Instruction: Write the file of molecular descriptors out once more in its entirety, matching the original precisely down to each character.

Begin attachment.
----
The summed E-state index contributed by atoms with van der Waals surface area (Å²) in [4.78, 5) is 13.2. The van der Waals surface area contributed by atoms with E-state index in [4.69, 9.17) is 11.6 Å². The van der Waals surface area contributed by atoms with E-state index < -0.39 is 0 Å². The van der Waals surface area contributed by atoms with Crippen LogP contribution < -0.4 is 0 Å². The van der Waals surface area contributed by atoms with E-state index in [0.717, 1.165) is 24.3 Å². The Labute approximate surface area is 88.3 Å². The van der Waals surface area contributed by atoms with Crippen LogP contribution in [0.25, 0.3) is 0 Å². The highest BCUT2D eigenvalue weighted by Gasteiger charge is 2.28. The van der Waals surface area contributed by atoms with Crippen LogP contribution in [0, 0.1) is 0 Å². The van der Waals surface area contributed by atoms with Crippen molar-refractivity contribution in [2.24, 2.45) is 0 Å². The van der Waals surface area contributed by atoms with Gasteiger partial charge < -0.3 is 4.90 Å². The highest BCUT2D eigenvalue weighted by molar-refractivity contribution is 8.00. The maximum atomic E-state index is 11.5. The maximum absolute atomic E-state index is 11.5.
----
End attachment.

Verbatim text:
The summed E-state index contributed by atoms with van der Waals surface area (Å²) in [4.78, 5) is 13.2. The van der Waals surface area contributed by atoms with E-state index in [4.69, 9.17) is 11.6 Å². The van der Waals surface area contributed by atoms with E-state index < -0.39 is 0 Å². The van der Waals surface area contributed by atoms with Crippen LogP contribution < -0.4 is 0 Å². The van der Waals surface area contributed by atoms with E-state index in [0.717, 1.165) is 24.3 Å². The Labute approximate surface area is 88.3 Å². The van der Waals surface area contributed by atoms with Crippen LogP contribution in [0.25, 0.3) is 0 Å². The highest BCUT2D eigenvalue weighted by Gasteiger charge is 2.28. The van der Waals surface area contributed by atoms with Crippen LogP contribution in [0, 0.1) is 0 Å². The van der Waals surface area contributed by atoms with Crippen molar-refractivity contribution in [2.24, 2.45) is 0 Å². The van der Waals surface area contributed by atoms with Gasteiger partial charge < -0.3 is 4.90 Å². The highest BCUT2D eigenvalue weighted by molar-refractivity contribution is 8.00. The maximum atomic E-state index is 11.5. The maximum absolute atomic E-state index is 11.5.